Racially tinged fear mongering about crime was crucial for Donald Trump’s campaign and now his presidency. In his inaugural address, Trump talked about how “crime and gangs and drugs” are causing “carnage” in America’s cities.
His dark view clashes with reality. According to the FBI’s Uniform Crime Reporting program and the Bureau of Justice Statistics’ National Crime Victimization Survey, rates of violent crimes like murder, sexual assault and robbery have all declined sharply since 1993.
Before Trump ran for president, it seemed that a fragile bipartisan elite consensus was emerging for a less punitive criminal justice system. For several years, we have seen an alarming number of cellphone videos on TV of unarmed black men being killed by police. There have been large demonstrations against police brutality, and a new civil rights movement called Black Lives Matter has emerged.
Nevertheless, public opinion polls reveal a deep divide between blacks/Latinos and whites on attitudes toward the police. Trump has exploited this situation. He has claimed that proposals for police reform are “anti-law enforcement.” He claims the reformers are waging a “war on police.”
In July, Trump spoke to an audience of police officers on Long Island. He told them it was OK to rough up suspects and said “please don’t be so nice.” His remarks drew significant applause and some laughter. The White House insisted he was just clowning around. Nevertheless, many police officials across the country criticized Trump.
Attorney General Jeff Sessions is turning Trump’s positions into policy. In February, the Department of Justice reinstated the use of private prisons for federal incarceration, reversing an order issued by Obama only months earlier to “phase out” their use. In May, Sessions instructed federal prosecutors to seek the harshest possible penalties for those found guilty of violating the law.
In August, Sessions announced a roll back of the Obama administration’s restrictions on the transfer of surplus military equipment to police departments across the nation. That includes grenade launchers, bayonets, high-caliber guns, camouflage gear and armored personnel carriers used on the battlefields of Iraq and Afghanistan.
The restrictions came in 2015 in response to the controversy over the militarization of law enforcement provoked by images from Ferguson, Missouri. After an unarmed 18-year-old black man, Michael Brown, was killed by a white cop in that city, peaceful protesters were confronted by large armored vehicles and police in riot gear carrying assault rifles.
Sessions has ordered the Justice Department to launch a comprehensive review of all police reform activities, including any existing or planned consent decrees. The edict comes at a crucial time for several major cities, including Baltimore and Chicago, where the Justice Department determined that the police had engaged in unconstitutional patterns of racial discrimination and excessive force.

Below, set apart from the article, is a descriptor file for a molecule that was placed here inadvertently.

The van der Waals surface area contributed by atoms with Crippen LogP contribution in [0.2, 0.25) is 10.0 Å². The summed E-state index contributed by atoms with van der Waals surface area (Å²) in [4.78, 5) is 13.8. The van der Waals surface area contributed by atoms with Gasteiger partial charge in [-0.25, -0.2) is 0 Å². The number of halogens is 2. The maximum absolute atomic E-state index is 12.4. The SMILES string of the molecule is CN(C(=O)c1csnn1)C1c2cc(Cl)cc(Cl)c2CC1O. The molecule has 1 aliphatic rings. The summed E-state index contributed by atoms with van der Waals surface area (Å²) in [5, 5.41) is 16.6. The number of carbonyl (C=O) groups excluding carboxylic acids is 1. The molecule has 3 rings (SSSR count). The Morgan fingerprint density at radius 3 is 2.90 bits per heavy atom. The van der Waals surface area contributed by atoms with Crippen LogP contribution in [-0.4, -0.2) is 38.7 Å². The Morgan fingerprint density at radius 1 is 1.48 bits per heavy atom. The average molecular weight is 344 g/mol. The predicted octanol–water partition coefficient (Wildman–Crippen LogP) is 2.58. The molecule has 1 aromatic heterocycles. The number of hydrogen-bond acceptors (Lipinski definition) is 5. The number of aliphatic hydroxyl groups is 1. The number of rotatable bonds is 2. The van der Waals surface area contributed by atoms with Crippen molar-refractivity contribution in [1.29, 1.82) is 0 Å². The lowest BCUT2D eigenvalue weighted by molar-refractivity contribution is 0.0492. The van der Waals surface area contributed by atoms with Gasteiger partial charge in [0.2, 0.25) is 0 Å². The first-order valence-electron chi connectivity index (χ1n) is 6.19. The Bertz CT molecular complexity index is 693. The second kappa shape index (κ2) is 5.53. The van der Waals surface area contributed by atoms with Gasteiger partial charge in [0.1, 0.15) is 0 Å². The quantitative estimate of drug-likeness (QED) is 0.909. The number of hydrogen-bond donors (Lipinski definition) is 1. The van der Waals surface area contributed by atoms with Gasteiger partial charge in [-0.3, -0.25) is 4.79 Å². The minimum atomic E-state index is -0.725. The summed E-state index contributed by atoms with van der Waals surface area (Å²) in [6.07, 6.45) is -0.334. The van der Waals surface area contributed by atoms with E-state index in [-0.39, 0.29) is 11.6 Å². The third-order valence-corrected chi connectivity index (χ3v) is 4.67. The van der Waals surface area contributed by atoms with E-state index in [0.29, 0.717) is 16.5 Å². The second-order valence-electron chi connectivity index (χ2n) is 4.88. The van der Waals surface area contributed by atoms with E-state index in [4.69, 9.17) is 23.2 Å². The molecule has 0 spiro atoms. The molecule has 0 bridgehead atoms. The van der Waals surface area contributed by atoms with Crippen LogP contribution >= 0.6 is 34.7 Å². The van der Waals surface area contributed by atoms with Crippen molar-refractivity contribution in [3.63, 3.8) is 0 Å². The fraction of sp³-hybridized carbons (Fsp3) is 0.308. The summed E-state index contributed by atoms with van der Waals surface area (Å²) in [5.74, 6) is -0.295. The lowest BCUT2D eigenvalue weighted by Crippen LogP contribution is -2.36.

In a number of cases during the Obama administration, the Justice Department negotiated formal reform agreements with the cities, usually in the form of a consent decree, which were then overseen by a federal court.
In Newark, a consent decree resulted in a big reduction in crime. Its monitor, Peter Harvey, said reform can help cops do their jobs.
“Remember, it’s the community that helps you police,” Harvey said. “Very few cities have enough cops to patrol a city 24-7 effectively, 12 months a year. You need the community to help you.” He pointed out that won’t help if you “place community residents in chokeholds where they die, and then turn around and say, ‘Well, we want to be your friend.’ Those are inconsistent messages.”
Trump’s and Sessions’ fear mongering and lies have alarmed criminologists. In an unusual move, the executive board of the American Society of Criminology (ASC) — the nation’s leading academic organization in the field — issued a statement declaring that the administration’s early actions and assertions on criminal justice “demonstrate an incongruity between administrative policy efforts and well-established science about the causes and consequences of crime.”
The group’s board said it is “concerned by the actions of the Trump administration in its dissemination of misinformation and development of uninformed policy initiatives. Not only are these initiatives unscientific, they are likely to engender further cynicism about and discontent with the criminal justice system that is harmful to citizens, to members of law enforcement, and to other sources of social control.”
It’s unlikely that Trump will listen to them. His law enforcement hero is Joe Arpaio, the lawless former sheriff of Arizona’s Maricopa County, who has a long record of sadistic and racist behavior. He rushed through a pardon of Arpaio, who was convicted of criminal contempt for willfully disobeying a judge when she ordered him to stop racially profiling Latino drivers and detaining them without charges. Arpaio detained Latinos in what he called a “concentration camp” with inhumane conditions and torture. This was, as New York Times columnist Paul Krugman put it, “Fascism, American Style.”
Trump would like to do to America what Arpaio did to Maricopa County.
This opinion column does not necessarily reflect the views of Boulder Weekly.